III. Transfer Under 28 U.S.C. § 1404(a)

  The language of Title VII has led courts to conclude that Congress did not intend "to place the venue provisions of Title VII outside the purview of the transfer clauses of 28 U.S.C. § 1404 and § 1406." Richman v. Merrill Lynch, Pierce, Fenner & Smith, Inc., 441 F. Supp. 517, 520 (S.D.N.Y. 1977) (quoting EEOC v. Parish Water Work's Co., Inc., 415 F. Supp. 124 (E.D. La. 1976)). Section 1404(a) provides that "for the convenience of parties and witnesses, in the interest of justice, a district court may transfer any civil action to any other district or division where it might have been brought." 28 U.S.C. § 1404(a). The decision whether to transfer venue is within the sound discretion of the trial court and is only reviewed for an abuse of discretion. See McFarlane v. Esquire Magazine, 74 F.3d 1296, 1301 (2d Cir. 1996).

  In determining whether a case should be transferred pursuant to § 1404(a), the court considers several factors, including the place where the operative facts occurred, the convenience to parties, the convenience of witnesses, the relative ease of access to sources of proof, and the plaintiff's choice of forum. See Bordiga v. Directors Guild of America, 159 F.R.D. 457 (S.D.N.Y. 1995) (citing Viacom Int'l, Inc. v. Melvin Simon Prods., Inc., 774 F. Supp. 858, 867-868 (S.D.N.Y. 1991)). "`Ordinarily, plaintiff's choice of forum is accorded relatively greater importance than the other factors . . . [except] when the operative facts have few meaningful connections to plaintiff's chosen forum.'" Ayala-Branch v. Tad Telecom, 197 F. Supp. 2d 13, 15 (S.D.N.Y. 2002) (quoting Berman v. Informix Corporation, 30 F. Supp. 2d 653, 659 (S.D.N.Y. 1998)). "In short, the court should consider those factors relevant to the task of making the resolution of a case easy, expeditious and inexpensive." Eichenholtz v. Brennan, 677 F. Supp. 198, 199-200 (S.D.N.Y. 1988) (internal quotations omitted).

  Application of these considerations to the facts of the instant case compels transfer to the Northern District of New York. First, the operative facts alleged in the complaint occurred in the Northern District. The battery was developed, implemented and administered there, and all employees involved in development of the battery are or were employed in the Department's Albany Office. (Hite Aff. ¶¶ 4-6.) Plaintiffs took the tests there, and the named Plaintiffs all are or were employed there. (Hite Affl. ¶ 10.) Indeed, all determinations of the Department relating to the development, administration and use of the battery occurred in the Northern District of New York. (Hite Aff. ¶ 8.) Thus, because none of the operative facts occurred in the Southern District of New York, Plaintiffs' choice of forum is not accorded any greater weight than any other factor.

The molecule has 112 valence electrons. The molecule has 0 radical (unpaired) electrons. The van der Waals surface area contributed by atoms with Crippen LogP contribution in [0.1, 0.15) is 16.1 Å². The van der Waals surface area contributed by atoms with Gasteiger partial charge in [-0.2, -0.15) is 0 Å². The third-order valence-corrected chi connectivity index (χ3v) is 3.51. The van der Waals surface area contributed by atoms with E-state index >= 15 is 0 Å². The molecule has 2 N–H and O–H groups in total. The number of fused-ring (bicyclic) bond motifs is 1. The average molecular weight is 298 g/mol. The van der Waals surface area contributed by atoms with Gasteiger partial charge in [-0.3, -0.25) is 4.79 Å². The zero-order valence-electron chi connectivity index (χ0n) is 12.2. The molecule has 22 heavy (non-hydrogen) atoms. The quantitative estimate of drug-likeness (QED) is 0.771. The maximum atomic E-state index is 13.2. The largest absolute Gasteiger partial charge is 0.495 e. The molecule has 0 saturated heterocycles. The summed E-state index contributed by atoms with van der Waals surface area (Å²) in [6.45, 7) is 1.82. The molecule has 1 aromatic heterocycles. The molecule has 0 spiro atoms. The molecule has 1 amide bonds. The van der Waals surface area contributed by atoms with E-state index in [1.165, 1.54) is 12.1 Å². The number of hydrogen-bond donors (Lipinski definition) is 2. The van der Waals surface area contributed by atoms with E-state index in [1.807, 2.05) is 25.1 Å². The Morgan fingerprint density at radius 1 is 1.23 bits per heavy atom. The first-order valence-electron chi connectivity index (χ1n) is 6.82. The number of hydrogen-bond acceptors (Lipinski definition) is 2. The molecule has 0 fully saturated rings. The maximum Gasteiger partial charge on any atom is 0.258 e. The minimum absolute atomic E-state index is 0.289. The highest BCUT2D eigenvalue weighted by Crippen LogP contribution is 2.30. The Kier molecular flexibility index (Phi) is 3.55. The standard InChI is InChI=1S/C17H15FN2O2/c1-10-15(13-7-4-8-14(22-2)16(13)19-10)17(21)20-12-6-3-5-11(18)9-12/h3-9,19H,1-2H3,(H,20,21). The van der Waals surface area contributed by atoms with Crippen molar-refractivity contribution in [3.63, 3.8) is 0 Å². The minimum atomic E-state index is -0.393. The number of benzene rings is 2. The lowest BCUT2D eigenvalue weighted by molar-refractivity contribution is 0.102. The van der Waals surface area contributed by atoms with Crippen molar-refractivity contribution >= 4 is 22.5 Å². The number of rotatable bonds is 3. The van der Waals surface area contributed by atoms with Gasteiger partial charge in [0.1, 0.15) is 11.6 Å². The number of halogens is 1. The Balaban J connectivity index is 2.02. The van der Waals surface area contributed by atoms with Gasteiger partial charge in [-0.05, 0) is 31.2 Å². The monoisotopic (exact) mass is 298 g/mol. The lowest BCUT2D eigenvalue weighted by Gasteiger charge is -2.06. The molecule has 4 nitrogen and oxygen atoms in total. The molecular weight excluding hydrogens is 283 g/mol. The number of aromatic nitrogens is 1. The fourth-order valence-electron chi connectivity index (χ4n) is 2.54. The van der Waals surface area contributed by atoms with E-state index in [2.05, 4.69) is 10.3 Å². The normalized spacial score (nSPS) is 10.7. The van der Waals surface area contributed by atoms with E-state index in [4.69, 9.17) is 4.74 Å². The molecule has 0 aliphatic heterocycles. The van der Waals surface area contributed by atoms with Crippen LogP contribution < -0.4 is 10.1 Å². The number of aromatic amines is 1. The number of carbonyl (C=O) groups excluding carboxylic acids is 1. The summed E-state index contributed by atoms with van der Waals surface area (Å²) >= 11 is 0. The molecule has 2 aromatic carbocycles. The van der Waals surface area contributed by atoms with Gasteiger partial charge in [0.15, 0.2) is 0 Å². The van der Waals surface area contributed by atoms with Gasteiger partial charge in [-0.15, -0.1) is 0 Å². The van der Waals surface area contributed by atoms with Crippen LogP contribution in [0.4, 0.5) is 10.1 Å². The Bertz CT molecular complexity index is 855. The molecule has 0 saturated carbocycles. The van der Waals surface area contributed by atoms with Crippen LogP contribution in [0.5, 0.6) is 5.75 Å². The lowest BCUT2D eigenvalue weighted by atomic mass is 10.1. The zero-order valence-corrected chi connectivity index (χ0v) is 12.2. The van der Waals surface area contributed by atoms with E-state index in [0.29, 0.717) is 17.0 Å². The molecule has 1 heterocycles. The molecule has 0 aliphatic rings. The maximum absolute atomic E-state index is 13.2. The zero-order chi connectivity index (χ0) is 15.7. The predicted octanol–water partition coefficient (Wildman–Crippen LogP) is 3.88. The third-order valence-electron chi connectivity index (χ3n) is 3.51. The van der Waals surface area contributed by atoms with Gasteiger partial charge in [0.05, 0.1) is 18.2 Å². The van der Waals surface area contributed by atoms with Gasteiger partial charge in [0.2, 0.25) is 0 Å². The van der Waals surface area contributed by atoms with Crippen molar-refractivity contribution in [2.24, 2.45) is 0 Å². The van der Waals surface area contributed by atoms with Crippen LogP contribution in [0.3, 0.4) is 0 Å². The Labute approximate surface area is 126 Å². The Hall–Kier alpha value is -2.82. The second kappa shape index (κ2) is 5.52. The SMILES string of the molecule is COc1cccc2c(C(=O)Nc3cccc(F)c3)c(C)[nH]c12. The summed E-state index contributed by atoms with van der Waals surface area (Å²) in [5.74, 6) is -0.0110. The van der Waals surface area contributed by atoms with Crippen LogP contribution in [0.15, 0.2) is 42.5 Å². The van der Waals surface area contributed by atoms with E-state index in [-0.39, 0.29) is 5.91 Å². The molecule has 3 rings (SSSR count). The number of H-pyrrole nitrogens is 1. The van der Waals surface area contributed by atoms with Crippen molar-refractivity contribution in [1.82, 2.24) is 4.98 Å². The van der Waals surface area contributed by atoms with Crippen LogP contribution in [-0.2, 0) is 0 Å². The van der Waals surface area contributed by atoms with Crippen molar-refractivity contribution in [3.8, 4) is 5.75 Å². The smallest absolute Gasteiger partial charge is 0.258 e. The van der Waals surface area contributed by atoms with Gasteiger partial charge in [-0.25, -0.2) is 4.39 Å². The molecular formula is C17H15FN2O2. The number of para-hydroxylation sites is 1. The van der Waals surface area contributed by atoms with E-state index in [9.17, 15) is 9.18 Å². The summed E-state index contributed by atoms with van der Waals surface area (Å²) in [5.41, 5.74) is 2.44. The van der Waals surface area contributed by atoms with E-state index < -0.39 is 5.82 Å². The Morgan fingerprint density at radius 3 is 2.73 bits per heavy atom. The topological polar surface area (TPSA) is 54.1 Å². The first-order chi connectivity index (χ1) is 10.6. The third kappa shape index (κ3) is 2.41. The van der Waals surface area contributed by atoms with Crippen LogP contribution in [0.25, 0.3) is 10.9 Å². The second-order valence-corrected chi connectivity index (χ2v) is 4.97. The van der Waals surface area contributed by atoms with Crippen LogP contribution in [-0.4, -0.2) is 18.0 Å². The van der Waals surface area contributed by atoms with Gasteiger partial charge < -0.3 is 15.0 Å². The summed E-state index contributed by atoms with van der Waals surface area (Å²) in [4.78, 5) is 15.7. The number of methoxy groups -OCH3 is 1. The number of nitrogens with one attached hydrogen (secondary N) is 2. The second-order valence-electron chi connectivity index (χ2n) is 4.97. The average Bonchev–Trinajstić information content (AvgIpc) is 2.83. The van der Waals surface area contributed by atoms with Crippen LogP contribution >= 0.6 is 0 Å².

Second, the convenience of the parties warrants transfer. All of the named Plaintiffs reside in the Northern District, except for one, Michael Riddick, who resides in Virginia. (Compl. ¶¶ 1, 8, 16, 30, 39, 48, 58, 65, 72, and 79.) As noted, all of the named Plaintiffs were or are employed in the Northern District and took the battery tests there. (Hite Aff. ¶ 10.) The Department's headquarters is in Albany, New York, in the Northern District. (Hite Aff. ¶ 5.) Commissioner Sinnott resides in the Northern District. (Hite Aff. ¶ 14.) All Department employees with knowledge of the design, implementation and administration of the battery reside in the Northern District. (Hite Aff. ¶¶ 5-8.) Finally, witnesses, such as co-workers and former employees who will be called to testify and whose depositions are needed, are or were employed in the Northern District. (Hite Aff. ¶¶ 6-8.)

  The only connection the Department has with the Southern District is one office in New York City, which is a recruitment outreach center, staffed by one professional and one secretary. (Hite Aff. ¶¶ 12 & 13.) The recruitment center has no connection with the design, implementation or administration of the battery, and thus this connection is of no relevance. (Hite Aff. ¶ 12.) The only connection the case has to the Southern District of New York is that the office of Plaintiffs' attorney is located there — a connection of no relevance to this decision. Thus, in light of the overwhelming weight of evidence connecting Plaintiffs' claims to the Northern District, transfer of this case to the Northern District is appropriate. See Ayala-Branch, 197 F. Supp. 2d at 14 (transferring Title VII action from Southern District of New York to Middle District of Florida where convenience factors ...